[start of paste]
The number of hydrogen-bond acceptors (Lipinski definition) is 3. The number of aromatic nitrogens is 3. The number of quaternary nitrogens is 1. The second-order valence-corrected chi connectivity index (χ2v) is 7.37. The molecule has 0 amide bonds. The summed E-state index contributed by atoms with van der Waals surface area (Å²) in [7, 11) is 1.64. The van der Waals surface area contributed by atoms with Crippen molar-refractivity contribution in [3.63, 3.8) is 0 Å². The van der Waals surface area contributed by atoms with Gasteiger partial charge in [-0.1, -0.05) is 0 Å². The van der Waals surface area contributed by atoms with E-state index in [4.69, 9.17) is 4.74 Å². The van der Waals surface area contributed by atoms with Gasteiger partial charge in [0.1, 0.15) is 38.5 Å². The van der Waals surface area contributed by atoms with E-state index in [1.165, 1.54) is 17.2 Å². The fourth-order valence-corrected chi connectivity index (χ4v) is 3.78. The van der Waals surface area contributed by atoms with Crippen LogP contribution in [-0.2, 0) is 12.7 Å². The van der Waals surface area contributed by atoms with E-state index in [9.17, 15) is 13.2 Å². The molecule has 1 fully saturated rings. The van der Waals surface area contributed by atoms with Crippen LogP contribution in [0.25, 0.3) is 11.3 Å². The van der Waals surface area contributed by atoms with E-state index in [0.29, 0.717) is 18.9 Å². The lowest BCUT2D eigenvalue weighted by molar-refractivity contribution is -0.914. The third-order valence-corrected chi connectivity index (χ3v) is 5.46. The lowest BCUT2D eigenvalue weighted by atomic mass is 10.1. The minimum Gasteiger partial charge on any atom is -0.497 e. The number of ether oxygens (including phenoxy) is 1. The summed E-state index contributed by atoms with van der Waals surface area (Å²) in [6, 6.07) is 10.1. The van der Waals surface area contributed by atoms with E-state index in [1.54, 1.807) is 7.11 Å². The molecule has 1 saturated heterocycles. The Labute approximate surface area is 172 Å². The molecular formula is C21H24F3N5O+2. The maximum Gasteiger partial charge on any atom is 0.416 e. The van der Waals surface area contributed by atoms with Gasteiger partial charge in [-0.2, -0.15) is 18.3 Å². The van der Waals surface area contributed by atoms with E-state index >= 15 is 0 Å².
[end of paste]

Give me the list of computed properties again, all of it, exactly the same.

The number of hydrogen-bond acceptors (Lipinski definition) is 3. The number of aromatic nitrogens is 3. The number of quaternary nitrogens is 1. The second-order valence-corrected chi connectivity index (χ2v) is 7.37. The molecule has 0 amide bonds. The summed E-state index contributed by atoms with van der Waals surface area (Å²) in [7, 11) is 1.64. The van der Waals surface area contributed by atoms with Crippen molar-refractivity contribution in [3.63, 3.8) is 0 Å². The van der Waals surface area contributed by atoms with Gasteiger partial charge in [-0.1, -0.05) is 0 Å². The van der Waals surface area contributed by atoms with E-state index in [4.69, 9.17) is 4.74 Å². The van der Waals surface area contributed by atoms with Gasteiger partial charge in [0.1, 0.15) is 38.5 Å². The van der Waals surface area contributed by atoms with E-state index in [1.165, 1.54) is 17.2 Å². The fourth-order valence-corrected chi connectivity index (χ4v) is 3.78. The van der Waals surface area contributed by atoms with Crippen LogP contribution in [-0.2, 0) is 12.7 Å². The van der Waals surface area contributed by atoms with E-state index in [9.17, 15) is 13.2 Å². The molecule has 1 fully saturated rings. The van der Waals surface area contributed by atoms with Crippen LogP contribution in [0.25, 0.3) is 11.3 Å². The van der Waals surface area contributed by atoms with E-state index in [0.29, 0.717) is 18.9 Å². The lowest BCUT2D eigenvalue weighted by molar-refractivity contribution is -0.914. The third-order valence-corrected chi connectivity index (χ3v) is 5.46. The lowest BCUT2D eigenvalue weighted by atomic mass is 10.1. The minimum Gasteiger partial charge on any atom is -0.497 e. The number of ether oxygens (including phenoxy) is 1. The summed E-state index contributed by atoms with van der Waals surface area (Å²) in [6, 6.07) is 10.1. The van der Waals surface area contributed by atoms with E-state index in [1.54, 1.807) is 7.11 Å². The molecule has 1 saturated heterocycles. The Labute approximate surface area is 172 Å². The molecular formula is C21H24F3N5O+2. The maximum Gasteiger partial charge on any atom is 0.416 e. The van der Waals surface area contributed by atoms with Gasteiger partial charge in [-0.2, -0.15) is 18.3 Å². The van der Waals surface area contributed by atoms with E-state index >= 15 is 0 Å².